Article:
- Provide consumers electronic copies of price lists before they select services: The Attorneys General suggest a requirement that upon request providers send consumers an electronic price list following an initial solicitation of the provider’s services. This would provide documentation to consumers about the costs, and would also allow them to consider whether they want to pay for cash-advance items—such as clergy, crematory and burial services, or flowers, themselves, rather than through the home.
- Standardize the format for price lists and other disclosures: A standardized format for price lists, along with standardized disclosure requirements around funeral services such as viewings and visitations, would ensure transparency and clarity for consumers. It would also inhibit funeral homes from charging unlawful or unreasonable fees. At the same time, standard forms would make it easier for funeral homes to assess whether they are complying with regulatory requirements.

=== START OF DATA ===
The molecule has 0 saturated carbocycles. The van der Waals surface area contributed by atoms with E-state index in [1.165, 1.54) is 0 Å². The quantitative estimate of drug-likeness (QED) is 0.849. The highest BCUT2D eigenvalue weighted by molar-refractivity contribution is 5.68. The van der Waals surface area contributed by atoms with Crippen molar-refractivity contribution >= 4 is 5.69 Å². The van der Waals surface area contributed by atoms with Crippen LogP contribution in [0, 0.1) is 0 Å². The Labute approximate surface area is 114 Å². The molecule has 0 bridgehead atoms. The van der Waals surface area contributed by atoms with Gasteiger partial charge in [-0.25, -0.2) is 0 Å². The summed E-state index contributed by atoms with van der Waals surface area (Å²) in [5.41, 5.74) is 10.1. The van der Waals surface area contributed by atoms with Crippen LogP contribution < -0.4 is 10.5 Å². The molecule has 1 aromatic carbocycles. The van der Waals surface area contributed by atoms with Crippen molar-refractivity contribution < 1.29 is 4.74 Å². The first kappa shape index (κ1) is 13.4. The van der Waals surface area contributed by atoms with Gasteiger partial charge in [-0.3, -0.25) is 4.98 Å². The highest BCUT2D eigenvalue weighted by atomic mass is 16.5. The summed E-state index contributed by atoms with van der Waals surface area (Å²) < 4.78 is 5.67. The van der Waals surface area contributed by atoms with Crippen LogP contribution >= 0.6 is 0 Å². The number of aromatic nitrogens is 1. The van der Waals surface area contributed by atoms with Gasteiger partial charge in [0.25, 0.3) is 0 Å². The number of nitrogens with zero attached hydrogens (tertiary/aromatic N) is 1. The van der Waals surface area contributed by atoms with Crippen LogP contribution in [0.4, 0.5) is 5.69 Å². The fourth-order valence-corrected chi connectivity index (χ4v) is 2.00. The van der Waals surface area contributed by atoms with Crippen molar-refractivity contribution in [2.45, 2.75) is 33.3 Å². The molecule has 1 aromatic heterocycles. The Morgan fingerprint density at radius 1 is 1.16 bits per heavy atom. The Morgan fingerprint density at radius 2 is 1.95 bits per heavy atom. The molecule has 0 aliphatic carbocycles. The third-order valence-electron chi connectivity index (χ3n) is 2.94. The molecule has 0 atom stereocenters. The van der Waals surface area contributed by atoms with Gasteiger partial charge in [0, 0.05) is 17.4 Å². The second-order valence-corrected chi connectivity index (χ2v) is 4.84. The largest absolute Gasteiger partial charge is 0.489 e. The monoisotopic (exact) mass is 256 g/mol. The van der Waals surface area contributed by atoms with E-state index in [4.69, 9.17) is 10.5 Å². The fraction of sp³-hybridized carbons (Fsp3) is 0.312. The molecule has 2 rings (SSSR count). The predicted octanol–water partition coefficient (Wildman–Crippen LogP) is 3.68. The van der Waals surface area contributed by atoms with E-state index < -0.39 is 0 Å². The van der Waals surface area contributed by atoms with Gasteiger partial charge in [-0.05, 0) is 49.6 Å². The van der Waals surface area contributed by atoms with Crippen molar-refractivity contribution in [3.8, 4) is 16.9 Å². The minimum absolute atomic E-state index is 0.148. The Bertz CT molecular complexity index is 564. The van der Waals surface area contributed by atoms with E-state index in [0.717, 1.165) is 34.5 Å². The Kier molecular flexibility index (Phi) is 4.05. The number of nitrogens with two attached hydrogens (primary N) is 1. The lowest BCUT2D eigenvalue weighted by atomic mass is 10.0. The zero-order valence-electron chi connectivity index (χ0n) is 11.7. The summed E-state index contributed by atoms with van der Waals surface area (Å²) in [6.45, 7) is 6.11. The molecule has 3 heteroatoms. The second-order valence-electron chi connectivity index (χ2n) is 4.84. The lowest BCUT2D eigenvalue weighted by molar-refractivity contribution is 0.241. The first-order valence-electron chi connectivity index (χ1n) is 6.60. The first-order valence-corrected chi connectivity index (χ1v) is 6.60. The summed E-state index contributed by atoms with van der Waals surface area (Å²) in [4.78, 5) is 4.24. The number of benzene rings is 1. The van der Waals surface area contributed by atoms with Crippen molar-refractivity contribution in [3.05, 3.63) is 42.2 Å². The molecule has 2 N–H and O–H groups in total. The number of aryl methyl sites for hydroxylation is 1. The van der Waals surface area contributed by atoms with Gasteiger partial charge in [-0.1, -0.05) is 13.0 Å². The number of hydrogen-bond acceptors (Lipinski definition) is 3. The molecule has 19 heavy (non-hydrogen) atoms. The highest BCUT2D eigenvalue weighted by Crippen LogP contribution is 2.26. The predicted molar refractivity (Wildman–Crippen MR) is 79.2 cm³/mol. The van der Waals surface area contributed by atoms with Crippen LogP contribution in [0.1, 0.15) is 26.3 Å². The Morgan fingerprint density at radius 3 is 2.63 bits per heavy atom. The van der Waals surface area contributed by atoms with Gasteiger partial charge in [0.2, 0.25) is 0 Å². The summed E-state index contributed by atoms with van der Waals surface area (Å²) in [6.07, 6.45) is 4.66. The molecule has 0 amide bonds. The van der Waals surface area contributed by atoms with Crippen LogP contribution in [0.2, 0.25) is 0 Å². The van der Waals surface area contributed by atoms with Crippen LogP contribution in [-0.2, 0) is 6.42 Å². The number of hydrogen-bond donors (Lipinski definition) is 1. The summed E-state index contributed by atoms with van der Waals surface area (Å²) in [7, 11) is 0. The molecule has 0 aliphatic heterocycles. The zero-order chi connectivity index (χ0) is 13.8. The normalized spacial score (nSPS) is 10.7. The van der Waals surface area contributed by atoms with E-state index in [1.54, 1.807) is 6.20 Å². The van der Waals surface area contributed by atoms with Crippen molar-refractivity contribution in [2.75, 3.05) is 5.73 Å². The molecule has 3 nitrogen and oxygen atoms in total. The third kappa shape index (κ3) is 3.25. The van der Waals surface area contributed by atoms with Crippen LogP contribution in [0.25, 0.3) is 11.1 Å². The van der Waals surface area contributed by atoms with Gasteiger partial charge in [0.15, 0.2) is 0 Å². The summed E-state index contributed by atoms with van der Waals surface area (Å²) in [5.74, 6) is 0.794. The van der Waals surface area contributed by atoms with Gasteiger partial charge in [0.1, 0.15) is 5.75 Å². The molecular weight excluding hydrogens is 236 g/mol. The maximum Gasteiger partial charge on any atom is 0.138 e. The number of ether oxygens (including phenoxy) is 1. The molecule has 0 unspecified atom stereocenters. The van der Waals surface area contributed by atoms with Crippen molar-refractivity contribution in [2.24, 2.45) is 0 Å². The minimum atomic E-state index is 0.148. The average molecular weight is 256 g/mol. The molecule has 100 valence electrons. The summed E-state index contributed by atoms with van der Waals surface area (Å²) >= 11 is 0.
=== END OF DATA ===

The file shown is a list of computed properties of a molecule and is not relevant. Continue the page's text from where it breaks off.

- Provide receipts for services paid to third parties and repay any funds in excess of final costs: To ensure that funeral service providers do not pad the charges for payments to third parties, a few common-sense requirements are necessary. First, they suggest requiring the funeral home to provide receipts for any such payments within one week of the funeral. Second, if the consumer has paid an amount for a third party’s services that exceed the final bill, providers should be required to refund consumers within one week of providing the receipts.
- Protect pre-need funeral payments: The Attorneys General recommend funeral providers keep any pre-needs payments in separate escrow accounts and that funeral homes provide annual bank statements to consumers showing the amounts in these escrow accounts.
- Disclose embalming requirements: In some jurisdictions, funeral homes may insist on embalming even when it is not required by local law. The Attorneys General note that stronger disclosures around these requirements are necessary to enable consumers to make a choice about this service. They also urge the FTC to mandate disclosure from any funeral home that requires embalming in its services even if the law does not.